Sherman Skolnick

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Sherman H. Skolnick
BornJuly 13, 1930
Chicago, Illinois
DiedMay 21, 2006 (aged 75)
Chicago, Illinois
OccupationAuthor and investigative journalist

Sherman H. Skolnick (July 13, 1930 – May 21, 2006) was a Chicago-based activist and conspiracy theorist.[1][2][3]

Early life[edit]

Born in Chicago in 1930, at the age of six, Skolnick was paralyzed by polio, and he used a wheelchair for the rest of his life.[4] His parents, a homemaker and a tailor, were Jewish European immigrants.[4] Skolnick's father was from Russia.[5]


Skolnick was founder and chairman of the Citizens' Committee to Clean Up the Courts,[4] which he started in 1963. He used the local press to distribute his reports, later establishing a telephone hotline–"Hotline News", a public-access television show on cable TV, and a web site.[4]

Skolnick's investigations put Otto Kerner Jr. in prison for three years; and led to the resignation of two Illinois Supreme Court justices, Roy J. Solfisburg, Jr. and Ray Klingbiel, who, as Skolnick reported, had accepted bribes of stock from a defendant in a case on which they ruled.[4] The scandal catapulted John Paul Stevens, special counsel to an investigating commission, to fame as a justice of the U.S. Supreme Court.[6] In 2001, the story became the subject of a book, Illinois Justice, by Kenneth A. Manaster.[6] His investigations also revealed corruption at the Bank of Credit and Commerce International.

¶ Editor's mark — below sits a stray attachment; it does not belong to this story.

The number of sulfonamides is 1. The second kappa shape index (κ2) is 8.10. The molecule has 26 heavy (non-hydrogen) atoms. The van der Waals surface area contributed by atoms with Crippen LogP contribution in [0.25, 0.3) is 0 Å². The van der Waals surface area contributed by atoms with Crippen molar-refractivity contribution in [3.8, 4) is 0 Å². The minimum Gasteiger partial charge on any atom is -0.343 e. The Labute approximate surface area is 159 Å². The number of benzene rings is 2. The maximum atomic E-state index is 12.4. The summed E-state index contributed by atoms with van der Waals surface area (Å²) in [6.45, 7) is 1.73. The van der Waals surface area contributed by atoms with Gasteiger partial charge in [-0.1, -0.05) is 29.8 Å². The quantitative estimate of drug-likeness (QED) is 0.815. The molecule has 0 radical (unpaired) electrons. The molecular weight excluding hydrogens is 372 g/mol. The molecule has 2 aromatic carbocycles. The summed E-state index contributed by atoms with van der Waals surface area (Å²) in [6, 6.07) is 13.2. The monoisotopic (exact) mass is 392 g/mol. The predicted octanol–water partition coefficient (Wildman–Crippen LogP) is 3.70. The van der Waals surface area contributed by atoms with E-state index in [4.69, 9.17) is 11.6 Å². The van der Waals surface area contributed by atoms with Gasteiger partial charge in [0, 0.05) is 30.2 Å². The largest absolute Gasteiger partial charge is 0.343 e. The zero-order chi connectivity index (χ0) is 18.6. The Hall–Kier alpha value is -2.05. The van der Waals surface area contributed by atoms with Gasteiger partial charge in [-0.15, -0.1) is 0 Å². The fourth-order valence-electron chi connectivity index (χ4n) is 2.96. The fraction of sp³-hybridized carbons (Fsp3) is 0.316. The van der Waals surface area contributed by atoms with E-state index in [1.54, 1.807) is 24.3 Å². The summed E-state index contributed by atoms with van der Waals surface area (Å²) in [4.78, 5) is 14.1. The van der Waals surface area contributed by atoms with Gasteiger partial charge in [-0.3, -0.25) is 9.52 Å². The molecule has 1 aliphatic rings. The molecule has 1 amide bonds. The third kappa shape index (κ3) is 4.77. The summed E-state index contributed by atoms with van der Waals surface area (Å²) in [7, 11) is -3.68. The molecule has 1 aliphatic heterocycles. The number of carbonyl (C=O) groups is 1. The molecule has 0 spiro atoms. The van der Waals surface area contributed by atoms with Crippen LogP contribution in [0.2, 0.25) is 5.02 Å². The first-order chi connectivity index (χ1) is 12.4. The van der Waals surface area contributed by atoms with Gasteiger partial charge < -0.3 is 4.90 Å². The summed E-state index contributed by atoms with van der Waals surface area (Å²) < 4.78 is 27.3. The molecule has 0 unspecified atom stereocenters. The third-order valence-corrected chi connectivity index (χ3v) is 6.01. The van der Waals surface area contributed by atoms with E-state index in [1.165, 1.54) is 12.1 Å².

Skolnick's final written works include an 81-part series entitled "The Overthrow of the American Republic," and a 16-part series entitled "Coca-Cola, the CIA, and the Courts."[4]

Later life and death[edit]

Skolnick died of a heart attack on May 21, 2006.[4]




  • Ahead of the Parade: A Who's Who of Treason and High Crimes – Exclusive Details of Fraud and Corruption of the Monopoly Press, the Banks, the Bench and the Bar, and the Secret Political Police. Dandelion Books (2003).
  • Overthrow of the American Republic: Writings of Sherman H. Skolnick. Dandelion Books (2007). ISBN 1893302229, 978-1893302228.


  1. ^ Fenster, Mark (1999). Conspiracy Theories: Secrecy and Power in American Culture. Minneapolis, Minnesota: University of Minnesota Press. p. 84. ISBN 9780816632428. Retrieved April 2, 2015.
  2. ^ Kellner, Douglas (2003). Media Spectacle. London: Routledge. p. 120. ISBN 9781134493951. Retrieved April 2, 2015.
  3. ^ Smith, Christopher E. (2011). "John Paul Stevens: A Liberal Leader & His Roles on the Court". In Smith, Christopher E.; DeJong, Christina; McCall, Michael A. (eds.). The Rehnquist Court and Criminal Justice. Lanham, Maryland: Lexington Books. p. 128. ISBN 9780739140826. Retrieved April 2, 2015.
  4. ^ a b c d e f g Noel, Josh (May 23, 2006). "Sherman Skolnick". Chicago Tribune. Retrieved March 8, 2014.
  5. ^ "Judges: Skolnick's Guerrilla War". Time. August 29, 1969. Archived from the original on October 25, 2007.
  6. ^ a b Patten, Joseph N. (2003–2004). "Review of Illinois Justice: The Scandal of 1969 and the Rise of John Paul Stevens" (PDF). Journal of Criminal Justice and Popular Culture. 10 (3): 233–237.

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